Buntport’s “Electra Onion Eater” is smart, tight and witty, easily within the reach of people who’ve never studied Sophocles’ “Electra” and enormously rewarding for anyone who tackled classic Greek tragedies in college. All the action takes place on a stage implicitly divided into a side yard, a kitchen and a middle-class living room. Electra (Erin Rollman) stands at the kitchen sink, chopping onions and weeping as she contemplates her miserable family situation.
WESTMINSTER — Germinal Stage’s “Six Characters in Search of an Author” was written in 1921, long before Richard Dawkins coined the word “meme” as shorthand for an interwoven communications network. But Luigi Pirandello’s “Six Characters” is just that, a classic example of absurdist theater, as well as a clever aggregation of inside jokes for actors and veteran audiences. It’s “This Is Spinal Tap” for the intellectual theater crowd.
The season’s upon us, and those who aren’t dreaming of sugarplums are reaching for the spiked eggnog after hearing “The Little Drummer Boy” for the eighth time in two hours. It’s the spiked-eggnog crowd that BETC’s production of “The Santaland Diaries” targets, the cynical elder siblings of the starry-eyed little ballerinas impatient to see “The Nutcracker,” and the adults who sing the lyrics of Bob Rivers’ “Twisted Christmas” instead of the traditional words.
@DLoesch Footage and audio contradict you, little snowflake. "Shame On You" sounds NOTHING like "Burn her!" -- and good going! Way to take a tragic situation and make it all about your own pathetic self. Can't wait till the elections this fall!
@DarylMetcalfe Please give me a lucid explanation of why an 18-year-old who is NOT enlisted in the military needs to have an automatic weapon. Why is THAT okay but the 18 year old needs to wait to age 21 to buy a handgun?
@ChuckGrassley I am far more offended by your flippancy toward the First Amendment, and by your pathetic attempts at spelling correctly, than I am by the athlete who did not stand for the National Anthem.
Muck Rack makes it simple to find people, tweets, or articles that mention any name, keyword, company, hashtag etc. We've compiled this guide to help you make the most of your search.
Selecting a term
Start searching tweets, articles from media outlets, articles mentioned in tweets, journalists'
names, titles and bios with some suggested searches:
Companies or Topics (e.g. iPhone, Microsoft)
Phrases (e.g. "cloud computing") — use quotes to keep the terms together
Twitter handles (e.g. @username) — returns those who have mentioned or replied to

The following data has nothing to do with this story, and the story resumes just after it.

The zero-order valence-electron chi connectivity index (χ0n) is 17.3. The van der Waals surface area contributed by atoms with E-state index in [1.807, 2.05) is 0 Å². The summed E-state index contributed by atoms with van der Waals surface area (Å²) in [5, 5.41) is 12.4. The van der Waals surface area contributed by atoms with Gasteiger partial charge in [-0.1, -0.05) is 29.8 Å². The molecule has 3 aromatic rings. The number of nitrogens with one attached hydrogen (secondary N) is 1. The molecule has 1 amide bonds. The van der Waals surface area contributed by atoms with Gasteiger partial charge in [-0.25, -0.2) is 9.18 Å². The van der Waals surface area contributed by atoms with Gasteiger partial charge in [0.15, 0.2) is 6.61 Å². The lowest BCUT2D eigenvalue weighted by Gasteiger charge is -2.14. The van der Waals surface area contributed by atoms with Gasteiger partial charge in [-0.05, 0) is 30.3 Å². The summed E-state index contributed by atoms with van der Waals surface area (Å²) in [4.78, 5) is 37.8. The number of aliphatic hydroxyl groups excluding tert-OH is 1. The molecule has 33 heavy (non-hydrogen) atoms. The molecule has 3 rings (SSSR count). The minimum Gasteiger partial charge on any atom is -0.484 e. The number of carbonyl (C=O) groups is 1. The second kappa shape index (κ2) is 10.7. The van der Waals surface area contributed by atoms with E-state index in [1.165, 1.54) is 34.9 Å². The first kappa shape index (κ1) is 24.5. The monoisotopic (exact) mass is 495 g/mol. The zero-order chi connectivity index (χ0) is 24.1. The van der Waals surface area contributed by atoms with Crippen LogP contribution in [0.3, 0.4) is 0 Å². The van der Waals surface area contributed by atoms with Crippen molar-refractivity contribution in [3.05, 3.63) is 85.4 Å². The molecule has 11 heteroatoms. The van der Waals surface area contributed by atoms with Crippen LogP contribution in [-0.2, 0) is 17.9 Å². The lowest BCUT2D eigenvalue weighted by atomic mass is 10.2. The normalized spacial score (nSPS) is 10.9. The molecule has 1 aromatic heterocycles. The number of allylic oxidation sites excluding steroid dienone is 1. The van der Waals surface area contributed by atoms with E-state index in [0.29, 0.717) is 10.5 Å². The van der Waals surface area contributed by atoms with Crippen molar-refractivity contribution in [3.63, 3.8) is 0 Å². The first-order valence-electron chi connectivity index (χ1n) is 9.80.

Names (e.g. "David Pogue")
Hashtags (e.g. #sxsw, #london2012)
Bio details (e.g. vegan, Olympics, father)
Muck Rack's Advanced Search allows for many boolean operators.
Find results that mention multiple specified terms, use AND or
+. For example, ensure each result contains both Elon Musk and Mark Zuckerberg by
searching Musk AND Zuckerberg or Musk + Zuckerberg.
Use the operators OR or , to broaden your search when you'd like either of
multiple terms to appear in results. (This is the default behavior of our search when no operators
are used). For example, results will contain either cake or cookie by searching cake OR cookie or cake,cookie
Use NOT or - to subtract results from your search. For
example, searching Disney will yield results about the Walt Disney Company as well as Walt Disney
World Resort. To exclude mentions of Disney World, search for Disney -World or Disney
When using one of these operators with a phrase, enclose it in quotation marks. For example, you can
find results about smartphones excluding Apple's iPhone 4S by searching smartphone -"iPhone
Exact case matching or punctuation
If you're searching for a brand name or keyword that relies on specific punctuation marks or capitalization, you can
find results that match your exact query by adding matchcase: before the keyword you're searching for, like matchcase:E*TRADE .
Use parentheses to separate multiple
boolean phrases. For example, to find journalists talking about having fun in Disney World or
Disneyland, search for ("disney world" OR disneyland) AND fun.
An asterisk can be used to search for any variation of a root word truncated by the asterisk. For example, searching for admin* will return results for administrator, administration, administer, administered, etc.
A near operator is an AND operator where you can control the distance between the words. You can vary the distance the near operation uses by adding a forward slash and number (between 0-99) such as strawberries NEAR/10 "whipped cream", which means the strawberries must exist within 10 words of "whipped cream".